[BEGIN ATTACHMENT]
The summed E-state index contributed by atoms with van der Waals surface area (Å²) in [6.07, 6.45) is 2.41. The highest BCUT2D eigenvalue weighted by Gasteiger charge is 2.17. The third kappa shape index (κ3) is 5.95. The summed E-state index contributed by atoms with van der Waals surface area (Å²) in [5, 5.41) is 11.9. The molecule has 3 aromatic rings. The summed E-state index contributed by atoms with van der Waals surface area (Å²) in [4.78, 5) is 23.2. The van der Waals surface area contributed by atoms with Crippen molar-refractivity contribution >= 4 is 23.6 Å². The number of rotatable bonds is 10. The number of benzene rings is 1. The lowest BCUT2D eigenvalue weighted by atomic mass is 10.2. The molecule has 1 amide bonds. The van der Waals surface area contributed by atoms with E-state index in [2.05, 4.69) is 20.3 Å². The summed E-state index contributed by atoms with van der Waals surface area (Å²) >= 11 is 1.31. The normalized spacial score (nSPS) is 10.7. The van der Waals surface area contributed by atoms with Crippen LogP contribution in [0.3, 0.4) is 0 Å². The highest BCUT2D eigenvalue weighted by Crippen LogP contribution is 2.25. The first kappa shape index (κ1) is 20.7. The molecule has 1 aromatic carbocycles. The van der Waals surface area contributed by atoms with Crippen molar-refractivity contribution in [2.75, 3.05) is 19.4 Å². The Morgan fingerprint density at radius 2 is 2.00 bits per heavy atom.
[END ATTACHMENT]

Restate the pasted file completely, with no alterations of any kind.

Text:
The summed E-state index contributed by atoms with van der Waals surface area (Å²) in [6.07, 6.45) is 2.41. The highest BCUT2D eigenvalue weighted by Gasteiger charge is 2.17. The third kappa shape index (κ3) is 5.95. The summed E-state index contributed by atoms with van der Waals surface area (Å²) in [5, 5.41) is 11.9. The molecule has 3 aromatic rings. The summed E-state index contributed by atoms with van der Waals surface area (Å²) in [4.78, 5) is 23.2. The van der Waals surface area contributed by atoms with Crippen molar-refractivity contribution >= 4 is 23.6 Å². The number of rotatable bonds is 10. The number of benzene rings is 1. The lowest BCUT2D eigenvalue weighted by atomic mass is 10.2. The molecule has 1 amide bonds. The van der Waals surface area contributed by atoms with E-state index in [2.05, 4.69) is 20.3 Å². The summed E-state index contributed by atoms with van der Waals surface area (Å²) >= 11 is 1.31. The normalized spacial score (nSPS) is 10.7. The van der Waals surface area contributed by atoms with Crippen LogP contribution in [0.3, 0.4) is 0 Å². The highest BCUT2D eigenvalue weighted by Crippen LogP contribution is 2.25. The first kappa shape index (κ1) is 20.7. The molecule has 1 aromatic carbocycles. The van der Waals surface area contributed by atoms with Crippen molar-refractivity contribution in [2.75, 3.05) is 19.4 Å². The Morgan fingerprint density at radius 2 is 2.00 bits per heavy atom.